By Jake Watt
14th June 2017

Set in 2007, U.S. Army Staff Sergeant Shane Matthews (John Cena, ‘The Marine’, ‘Trainwreck’) is a sniper, who is sent to investigate a pipeline construction site in the desert of Iraq, with his spotter, Sergeant Allen Isaac (Aaron Taylor Johnson, ‘Avengers: Age of Ultron’, ‘Kick-Ass’ series). After watching for signs of an enemy sniper for nearly a day, the two assume he has left the area. Unfortunately they are wrong, and the sniper (known as Juba) not only still has his sights on them, but pins an injured Isaac down behind a crumbling wall.

A return to low-budget roots for blockbuster director Doug Liman (‘The Bourne Identity’, ‘Edge of Tomorrow’), ‘The Wall’ is the first spec script (it was featured on the 2014 Black List) ever to be purchased by Amazon Studios. The screenplay was written by Dwain Worrell, an American writer who was living in China at the time.


The meat of the film, playing out in real time, revolves around Isaac and the unseen Iraqi sniper engaging in mind games with each other. Aaron Taylor-Johnson turns in a solid performance as the young soldier suffering from heat exhaustion and a gunshot wound.

Through its use of a static location, no music, minimal characters and extensive dialogue, ‘The Wall’ feels like a one-man play brought to film. If you’re looking for something action-packed like ‘Sniper’, ‘Enemy at the Gates’, ‘American Sniper’ or ‘Shooter’, keep searching. This film shares more similarities with Rodrigo Cortés’ Ryan-Reynolds-in-a-coffin-with-a-lighter-in-Iraq film ‘Buried’ (2010) and Joel Schumacher’s psychological thriller ‘Phone Booth’ (2002), which featured Colin Farrell as another luckless bro trapped in an enclosed location by a chatty invisible gunman.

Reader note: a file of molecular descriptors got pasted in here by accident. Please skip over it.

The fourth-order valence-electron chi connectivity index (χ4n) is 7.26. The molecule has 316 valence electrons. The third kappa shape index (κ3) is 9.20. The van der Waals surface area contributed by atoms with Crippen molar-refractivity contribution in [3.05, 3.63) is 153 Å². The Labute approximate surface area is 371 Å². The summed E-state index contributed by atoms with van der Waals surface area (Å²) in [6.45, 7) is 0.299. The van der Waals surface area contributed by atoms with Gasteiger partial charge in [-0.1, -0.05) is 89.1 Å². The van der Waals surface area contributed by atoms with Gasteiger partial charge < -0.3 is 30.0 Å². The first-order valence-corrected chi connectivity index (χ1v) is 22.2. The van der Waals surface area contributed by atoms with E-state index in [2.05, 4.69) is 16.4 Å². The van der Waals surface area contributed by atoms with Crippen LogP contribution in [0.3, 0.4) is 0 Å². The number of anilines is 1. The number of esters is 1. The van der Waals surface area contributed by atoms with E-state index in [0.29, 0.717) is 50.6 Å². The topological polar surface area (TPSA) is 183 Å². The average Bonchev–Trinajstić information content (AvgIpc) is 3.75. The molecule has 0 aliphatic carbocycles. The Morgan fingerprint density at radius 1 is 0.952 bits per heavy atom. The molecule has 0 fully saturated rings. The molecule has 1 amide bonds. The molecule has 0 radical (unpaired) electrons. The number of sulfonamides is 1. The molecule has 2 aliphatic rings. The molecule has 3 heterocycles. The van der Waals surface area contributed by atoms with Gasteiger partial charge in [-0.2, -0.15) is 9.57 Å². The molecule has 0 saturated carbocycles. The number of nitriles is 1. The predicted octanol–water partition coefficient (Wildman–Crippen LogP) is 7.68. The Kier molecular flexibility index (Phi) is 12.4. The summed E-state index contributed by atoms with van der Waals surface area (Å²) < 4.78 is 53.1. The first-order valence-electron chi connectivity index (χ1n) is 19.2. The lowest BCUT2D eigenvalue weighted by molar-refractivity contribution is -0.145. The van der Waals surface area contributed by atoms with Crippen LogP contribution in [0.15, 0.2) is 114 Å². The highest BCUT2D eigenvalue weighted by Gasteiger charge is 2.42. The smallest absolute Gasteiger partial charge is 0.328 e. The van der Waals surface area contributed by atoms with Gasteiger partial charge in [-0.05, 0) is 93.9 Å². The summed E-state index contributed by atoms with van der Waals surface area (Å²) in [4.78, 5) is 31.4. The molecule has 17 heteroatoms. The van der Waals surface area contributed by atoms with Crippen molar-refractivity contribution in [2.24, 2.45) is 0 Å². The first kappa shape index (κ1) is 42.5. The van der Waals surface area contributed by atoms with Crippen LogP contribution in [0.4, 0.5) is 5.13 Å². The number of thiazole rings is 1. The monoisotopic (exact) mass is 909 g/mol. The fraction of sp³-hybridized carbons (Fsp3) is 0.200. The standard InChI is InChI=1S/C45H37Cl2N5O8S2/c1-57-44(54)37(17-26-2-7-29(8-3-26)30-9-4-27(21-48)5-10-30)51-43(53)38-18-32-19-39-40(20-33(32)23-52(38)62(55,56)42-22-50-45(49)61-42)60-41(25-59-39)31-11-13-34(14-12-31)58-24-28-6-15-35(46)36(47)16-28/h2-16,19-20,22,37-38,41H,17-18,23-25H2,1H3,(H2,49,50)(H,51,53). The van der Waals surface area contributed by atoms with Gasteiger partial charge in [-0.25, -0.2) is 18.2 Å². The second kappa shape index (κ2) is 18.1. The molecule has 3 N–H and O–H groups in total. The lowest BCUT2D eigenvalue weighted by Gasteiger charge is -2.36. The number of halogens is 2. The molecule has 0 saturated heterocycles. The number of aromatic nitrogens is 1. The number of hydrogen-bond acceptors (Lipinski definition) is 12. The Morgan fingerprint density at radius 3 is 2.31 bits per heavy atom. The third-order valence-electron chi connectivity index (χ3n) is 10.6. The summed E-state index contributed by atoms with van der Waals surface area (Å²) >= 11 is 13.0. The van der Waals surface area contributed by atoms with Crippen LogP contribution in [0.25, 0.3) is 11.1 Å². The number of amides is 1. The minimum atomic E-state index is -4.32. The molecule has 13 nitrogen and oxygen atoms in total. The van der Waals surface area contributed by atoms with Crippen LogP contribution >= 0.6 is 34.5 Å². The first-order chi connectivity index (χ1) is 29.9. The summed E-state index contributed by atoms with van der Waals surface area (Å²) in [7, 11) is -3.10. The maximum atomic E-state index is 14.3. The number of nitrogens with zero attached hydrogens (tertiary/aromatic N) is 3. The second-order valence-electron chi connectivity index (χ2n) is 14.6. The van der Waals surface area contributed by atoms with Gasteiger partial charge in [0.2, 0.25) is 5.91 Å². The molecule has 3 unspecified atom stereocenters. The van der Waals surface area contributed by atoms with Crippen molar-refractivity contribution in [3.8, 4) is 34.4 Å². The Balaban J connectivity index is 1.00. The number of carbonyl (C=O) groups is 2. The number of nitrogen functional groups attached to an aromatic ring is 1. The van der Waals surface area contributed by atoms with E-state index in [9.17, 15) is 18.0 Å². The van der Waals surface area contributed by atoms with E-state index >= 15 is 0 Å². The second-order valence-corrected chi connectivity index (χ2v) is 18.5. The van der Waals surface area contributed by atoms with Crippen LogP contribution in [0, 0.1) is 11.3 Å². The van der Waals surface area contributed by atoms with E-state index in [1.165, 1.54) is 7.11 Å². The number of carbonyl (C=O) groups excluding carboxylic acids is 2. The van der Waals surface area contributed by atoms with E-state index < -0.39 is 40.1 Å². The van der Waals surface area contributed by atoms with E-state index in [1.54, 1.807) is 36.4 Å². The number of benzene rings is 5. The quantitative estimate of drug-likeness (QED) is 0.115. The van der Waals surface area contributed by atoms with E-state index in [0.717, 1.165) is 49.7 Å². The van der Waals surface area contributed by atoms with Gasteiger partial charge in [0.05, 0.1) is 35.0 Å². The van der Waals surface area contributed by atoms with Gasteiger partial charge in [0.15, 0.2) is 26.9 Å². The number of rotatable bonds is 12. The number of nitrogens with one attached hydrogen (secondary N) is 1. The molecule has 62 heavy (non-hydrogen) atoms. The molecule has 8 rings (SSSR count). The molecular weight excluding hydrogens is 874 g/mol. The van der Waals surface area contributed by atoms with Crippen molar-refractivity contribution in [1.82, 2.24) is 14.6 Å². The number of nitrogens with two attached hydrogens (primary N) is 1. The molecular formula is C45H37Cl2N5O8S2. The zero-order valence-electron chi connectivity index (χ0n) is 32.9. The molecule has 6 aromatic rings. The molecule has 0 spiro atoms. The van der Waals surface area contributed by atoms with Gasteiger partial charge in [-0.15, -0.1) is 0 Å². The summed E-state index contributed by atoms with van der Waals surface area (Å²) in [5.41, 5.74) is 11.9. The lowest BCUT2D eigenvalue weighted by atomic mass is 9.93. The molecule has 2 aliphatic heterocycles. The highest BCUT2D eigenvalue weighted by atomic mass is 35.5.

Through its use of a static location, no music, minimal characters and extensive dialogue, ‘The Wall’ feels like a one-man play brought to film.

Worrell drew from his background as a playwright to flesh out the second act of the screenplay, which focuses on Isaac's conversation with Juba. In an interview with Creative Screenwriting, Worrell said, "What interested me about it was the simple conversation between two people. That could almost be had on a New York City park bench with two guys playing chess. There is that sort of dynamic between the characters in the film."

Unfortunately, like ‘Phone Booth’, there is an almost total absence of tension in the second half, as Worrell, for the most part, emphasises the ideological conversations that ensue between Isaac and Juba... but the majority of the stuff coming out of their mouths is merely so-so and not particularly engrossing. Although things eventually pick up in the comparatively action-packed climax, the film is hurt by its inability to create characters the audience particularly cares about.

Ultimately, ‘The Wall’ is gripping, but there isn’t quite enough meat on its bones to cover its feature-length running time.

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